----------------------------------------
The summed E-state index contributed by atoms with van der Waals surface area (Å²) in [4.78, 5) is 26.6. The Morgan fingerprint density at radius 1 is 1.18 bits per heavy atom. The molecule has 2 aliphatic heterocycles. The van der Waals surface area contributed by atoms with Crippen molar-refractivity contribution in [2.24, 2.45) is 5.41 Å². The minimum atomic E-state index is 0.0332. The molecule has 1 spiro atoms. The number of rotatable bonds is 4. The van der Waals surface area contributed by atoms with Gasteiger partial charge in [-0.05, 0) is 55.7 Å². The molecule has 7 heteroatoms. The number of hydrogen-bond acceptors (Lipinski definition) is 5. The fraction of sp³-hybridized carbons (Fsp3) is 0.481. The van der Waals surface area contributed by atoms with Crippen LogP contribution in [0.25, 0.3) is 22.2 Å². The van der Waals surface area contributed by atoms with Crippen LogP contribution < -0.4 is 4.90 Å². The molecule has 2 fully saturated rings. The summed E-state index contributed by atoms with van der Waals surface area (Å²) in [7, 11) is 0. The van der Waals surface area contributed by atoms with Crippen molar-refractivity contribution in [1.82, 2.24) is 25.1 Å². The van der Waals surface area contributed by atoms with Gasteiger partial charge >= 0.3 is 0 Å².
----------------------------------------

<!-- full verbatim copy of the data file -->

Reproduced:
The summed E-state index contributed by atoms with van der Waals surface area (Å²) in [4.78, 5) is 26.6. The Morgan fingerprint density at radius 1 is 1.18 bits per heavy atom. The molecule has 2 aliphatic heterocycles. The van der Waals surface area contributed by atoms with Crippen molar-refractivity contribution in [2.24, 2.45) is 5.41 Å². The minimum atomic E-state index is 0.0332. The molecule has 1 spiro atoms. The number of rotatable bonds is 4. The van der Waals surface area contributed by atoms with Gasteiger partial charge in [-0.05, 0) is 55.7 Å². The molecule has 7 heteroatoms. The number of hydrogen-bond acceptors (Lipinski definition) is 5. The fraction of sp³-hybridized carbons (Fsp3) is 0.481. The van der Waals surface area contributed by atoms with Crippen LogP contribution in [0.25, 0.3) is 22.2 Å². The van der Waals surface area contributed by atoms with Crippen LogP contribution < -0.4 is 4.90 Å². The molecule has 2 fully saturated rings. The summed E-state index contributed by atoms with van der Waals surface area (Å²) in [7, 11) is 0. The van der Waals surface area contributed by atoms with Crippen molar-refractivity contribution in [1.82, 2.24) is 25.1 Å². The van der Waals surface area contributed by atoms with Gasteiger partial charge >= 0.3 is 0 Å².